Collaborative Project Management Tools You Should Know (Part One: The Free)

collaborationBy Kellye Crane and Heather Rast

The secret to earning a highly profitable income as a successful PR consultant often comes from an unexpected place: effective systems for collaboration and project management. You either have a solution that allows you to easily track who-is-doing-what-when, or you may find yourself buried under deadlines, hunting for your notes.

The need to go beyond a simple to-do list becomes even greater as our teams expand to include subcontractors and other professionals that help us efficiently meet our clients’ needs. Whatever the reason for your interest in discovering useful collaboration and productivity tools, there’s an overwhelming array of products to choose from.

In this three-part series, we’ve done some of the legwork for you, providing the pros and cons of useful free tools, freemium/low cost options, and fuller featured paid solutions (so you can do a deeper-dive into the solutions that meet your needs).

First up, the free!

Though there are some compromises necessary when using them, if you’re looking to organize your own work, collaborate on a limited basis, and/or share timelines with your clients or subcontractors, you may want to consider creative uses of some of the many free online tools. Four of our favorites follow.

1. Google Docs

Google Docs is a relatively easy way for Google account holders to share several types of files. It’s free of charge, making it a good option for distributed and multi-person teams collaborating on deliverables, especially those that need a central information repository to help you manage the project to completion. Common uses of Google Docs include client reports, contact lists, editorial calendars, event schedules, master resource lists, articles/posts and press release drafts.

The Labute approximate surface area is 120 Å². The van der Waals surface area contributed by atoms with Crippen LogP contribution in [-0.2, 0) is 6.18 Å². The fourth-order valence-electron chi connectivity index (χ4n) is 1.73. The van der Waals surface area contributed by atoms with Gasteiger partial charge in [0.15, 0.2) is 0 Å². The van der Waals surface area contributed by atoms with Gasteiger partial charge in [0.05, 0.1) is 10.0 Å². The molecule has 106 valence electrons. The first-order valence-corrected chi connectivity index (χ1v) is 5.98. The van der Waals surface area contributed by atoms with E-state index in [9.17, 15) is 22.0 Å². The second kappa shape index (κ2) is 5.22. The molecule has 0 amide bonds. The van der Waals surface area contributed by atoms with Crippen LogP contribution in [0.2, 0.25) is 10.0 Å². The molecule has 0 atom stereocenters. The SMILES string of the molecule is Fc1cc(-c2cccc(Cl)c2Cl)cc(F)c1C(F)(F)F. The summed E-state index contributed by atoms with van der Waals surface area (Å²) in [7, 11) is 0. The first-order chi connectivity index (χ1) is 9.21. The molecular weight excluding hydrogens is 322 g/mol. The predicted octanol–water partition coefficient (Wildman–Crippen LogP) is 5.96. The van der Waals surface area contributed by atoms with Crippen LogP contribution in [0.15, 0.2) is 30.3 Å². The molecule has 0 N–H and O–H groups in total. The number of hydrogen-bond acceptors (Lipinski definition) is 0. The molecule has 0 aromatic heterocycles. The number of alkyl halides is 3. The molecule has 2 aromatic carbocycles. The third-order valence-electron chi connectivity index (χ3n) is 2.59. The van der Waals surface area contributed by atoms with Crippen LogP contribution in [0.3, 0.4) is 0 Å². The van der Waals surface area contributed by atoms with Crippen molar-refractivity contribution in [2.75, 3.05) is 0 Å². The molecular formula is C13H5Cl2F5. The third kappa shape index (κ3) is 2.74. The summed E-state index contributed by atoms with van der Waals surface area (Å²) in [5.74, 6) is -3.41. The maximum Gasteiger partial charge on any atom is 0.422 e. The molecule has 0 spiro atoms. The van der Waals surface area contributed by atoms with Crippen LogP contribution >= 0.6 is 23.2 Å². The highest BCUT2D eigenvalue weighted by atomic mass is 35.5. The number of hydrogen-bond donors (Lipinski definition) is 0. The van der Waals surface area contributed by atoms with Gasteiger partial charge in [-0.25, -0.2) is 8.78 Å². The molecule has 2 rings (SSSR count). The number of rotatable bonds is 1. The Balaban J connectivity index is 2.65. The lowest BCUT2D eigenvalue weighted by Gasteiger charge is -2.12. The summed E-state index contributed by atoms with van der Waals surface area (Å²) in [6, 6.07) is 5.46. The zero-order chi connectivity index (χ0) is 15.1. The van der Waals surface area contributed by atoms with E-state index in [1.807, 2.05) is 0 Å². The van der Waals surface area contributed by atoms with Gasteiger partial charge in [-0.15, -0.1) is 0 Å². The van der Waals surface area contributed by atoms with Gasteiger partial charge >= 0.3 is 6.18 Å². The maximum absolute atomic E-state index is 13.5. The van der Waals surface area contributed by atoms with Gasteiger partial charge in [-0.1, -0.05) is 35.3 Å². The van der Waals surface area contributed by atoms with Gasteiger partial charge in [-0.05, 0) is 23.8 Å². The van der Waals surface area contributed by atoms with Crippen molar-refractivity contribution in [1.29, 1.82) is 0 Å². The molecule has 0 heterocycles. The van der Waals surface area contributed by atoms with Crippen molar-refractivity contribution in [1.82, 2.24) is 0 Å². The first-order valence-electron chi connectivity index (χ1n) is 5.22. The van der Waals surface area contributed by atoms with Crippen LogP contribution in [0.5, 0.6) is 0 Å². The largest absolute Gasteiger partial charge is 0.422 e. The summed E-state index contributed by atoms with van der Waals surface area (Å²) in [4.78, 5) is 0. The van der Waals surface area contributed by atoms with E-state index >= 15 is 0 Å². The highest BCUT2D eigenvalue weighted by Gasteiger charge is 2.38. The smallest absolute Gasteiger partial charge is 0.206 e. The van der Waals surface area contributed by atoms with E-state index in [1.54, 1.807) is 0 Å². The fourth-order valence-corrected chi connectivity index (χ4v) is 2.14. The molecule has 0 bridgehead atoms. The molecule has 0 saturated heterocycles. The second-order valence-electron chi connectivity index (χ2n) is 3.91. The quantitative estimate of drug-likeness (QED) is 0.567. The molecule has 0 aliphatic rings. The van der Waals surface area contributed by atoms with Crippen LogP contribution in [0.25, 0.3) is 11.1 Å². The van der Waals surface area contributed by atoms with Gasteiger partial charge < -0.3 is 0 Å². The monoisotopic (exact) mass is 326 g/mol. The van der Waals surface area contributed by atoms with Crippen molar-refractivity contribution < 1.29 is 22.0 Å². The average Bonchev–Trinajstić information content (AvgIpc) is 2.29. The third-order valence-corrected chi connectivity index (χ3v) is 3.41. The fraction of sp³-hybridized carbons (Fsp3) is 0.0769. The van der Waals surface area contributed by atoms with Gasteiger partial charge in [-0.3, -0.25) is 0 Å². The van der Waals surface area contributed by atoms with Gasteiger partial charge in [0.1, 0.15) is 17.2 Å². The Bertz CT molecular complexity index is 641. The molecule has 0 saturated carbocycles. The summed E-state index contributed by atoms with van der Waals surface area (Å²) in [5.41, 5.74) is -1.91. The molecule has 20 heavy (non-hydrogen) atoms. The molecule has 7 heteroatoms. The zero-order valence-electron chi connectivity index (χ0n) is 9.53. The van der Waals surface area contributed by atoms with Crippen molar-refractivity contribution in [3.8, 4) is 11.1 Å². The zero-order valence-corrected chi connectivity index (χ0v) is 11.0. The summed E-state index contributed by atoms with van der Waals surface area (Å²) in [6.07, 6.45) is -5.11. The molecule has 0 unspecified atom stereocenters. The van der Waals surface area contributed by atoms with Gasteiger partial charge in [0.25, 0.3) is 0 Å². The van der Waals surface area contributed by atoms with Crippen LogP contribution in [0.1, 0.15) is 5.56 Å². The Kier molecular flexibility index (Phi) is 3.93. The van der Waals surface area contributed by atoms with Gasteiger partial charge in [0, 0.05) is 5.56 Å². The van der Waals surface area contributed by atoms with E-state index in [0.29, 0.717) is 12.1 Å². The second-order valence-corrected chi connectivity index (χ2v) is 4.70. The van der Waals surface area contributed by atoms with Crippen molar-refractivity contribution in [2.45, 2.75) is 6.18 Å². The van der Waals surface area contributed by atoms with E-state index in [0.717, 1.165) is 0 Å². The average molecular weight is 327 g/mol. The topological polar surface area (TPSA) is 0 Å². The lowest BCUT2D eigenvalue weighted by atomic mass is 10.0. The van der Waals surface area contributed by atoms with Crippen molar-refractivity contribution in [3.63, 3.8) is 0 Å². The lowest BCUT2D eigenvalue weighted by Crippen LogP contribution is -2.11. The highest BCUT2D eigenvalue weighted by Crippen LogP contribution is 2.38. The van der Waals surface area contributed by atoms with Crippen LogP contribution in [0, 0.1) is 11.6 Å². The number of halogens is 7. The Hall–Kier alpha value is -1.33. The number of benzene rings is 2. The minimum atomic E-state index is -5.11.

• Most users are already familiar with the format
  • Automatic saving helps prevent accidental loss of data
  • Automatic inventory list of Docs you have access to or created yourself
  • Mirrors Microsoft Word, Excel, and PowerPoint programs with basic functionality
  • Allows multiple users to edit single documents with version control
  • Readily available on Android-powered devices, and easy to use the web version on most smart phones


  • No powerful tools for tracking changes (as in Microsoft Word)
  • Requires Internet access and performance may lag sometimes if you’re a browser tab power user
  • Lacks some of the fine-tune styling and formatting functionality you may be accustomed to in standard word processing, spreadsheet, and presentation programs
Facebook closed group

Facebook closed group

2. Facebook Private Group

For collaborative groups, especially those with loose social connections (such as a committee of volunteers for a pro bono organization or a team of writers for a company blog), a private Facebook group can be a simple route to informal sharing. These groups can help you avoid the crazy-making reply-all hell that happens when you have too many email recipients, and photos and documents may be uploaded to the group for members to view and comment upon. Just mark the group as “secret” to make it visible to only those you invite.


  • Most users are already familiar with the format
  • Good for threaded, short message bursts among groups of people united around a topic, role, or event
  • A Facebook account holder may create as many private groups as they wish
  • Relaxed environment – a conversational voice is acceptable and perfection in communications is not expected


  • Members sometimes get chatty, which you might need to control, and you may find you have more Facebook notices to scan through than you care for
  • You’re unable to share photos and documents with smaller, select members of the group – items are shared with all
  • Not designed for document collaboration; suited for simple “push” Docs/photos


3. Workflowy